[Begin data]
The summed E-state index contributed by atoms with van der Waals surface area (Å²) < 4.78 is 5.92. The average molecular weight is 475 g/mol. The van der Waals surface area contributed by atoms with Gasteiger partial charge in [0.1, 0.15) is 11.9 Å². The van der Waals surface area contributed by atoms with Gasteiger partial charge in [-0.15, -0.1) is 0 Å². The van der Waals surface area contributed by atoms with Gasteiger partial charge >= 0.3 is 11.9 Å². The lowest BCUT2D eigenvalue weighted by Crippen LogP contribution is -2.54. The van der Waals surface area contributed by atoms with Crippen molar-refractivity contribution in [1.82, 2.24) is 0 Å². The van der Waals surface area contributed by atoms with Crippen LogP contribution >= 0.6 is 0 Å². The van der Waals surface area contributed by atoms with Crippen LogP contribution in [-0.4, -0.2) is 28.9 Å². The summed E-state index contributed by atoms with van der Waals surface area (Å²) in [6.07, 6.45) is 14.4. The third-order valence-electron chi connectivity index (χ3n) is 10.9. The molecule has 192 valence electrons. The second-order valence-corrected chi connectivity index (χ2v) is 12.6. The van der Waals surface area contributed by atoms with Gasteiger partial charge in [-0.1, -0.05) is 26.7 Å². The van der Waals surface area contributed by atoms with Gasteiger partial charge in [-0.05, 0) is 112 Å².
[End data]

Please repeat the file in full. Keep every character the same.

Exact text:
The summed E-state index contributed by atoms with van der Waals surface area (Å²) < 4.78 is 5.92. The average molecular weight is 475 g/mol. The van der Waals surface area contributed by atoms with Gasteiger partial charge in [0.1, 0.15) is 11.9 Å². The van der Waals surface area contributed by atoms with Gasteiger partial charge in [-0.15, -0.1) is 0 Å². The van der Waals surface area contributed by atoms with Gasteiger partial charge >= 0.3 is 11.9 Å². The lowest BCUT2D eigenvalue weighted by Crippen LogP contribution is -2.54. The van der Waals surface area contributed by atoms with Crippen molar-refractivity contribution in [1.82, 2.24) is 0 Å². The van der Waals surface area contributed by atoms with Crippen LogP contribution >= 0.6 is 0 Å². The van der Waals surface area contributed by atoms with Crippen LogP contribution in [-0.4, -0.2) is 28.9 Å². The summed E-state index contributed by atoms with van der Waals surface area (Å²) in [6.07, 6.45) is 14.4. The third-order valence-electron chi connectivity index (χ3n) is 10.9. The molecule has 192 valence electrons. The second-order valence-corrected chi connectivity index (χ2v) is 12.6. The van der Waals surface area contributed by atoms with Gasteiger partial charge in [-0.1, -0.05) is 26.7 Å². The van der Waals surface area contributed by atoms with Gasteiger partial charge in [-0.05, 0) is 112 Å².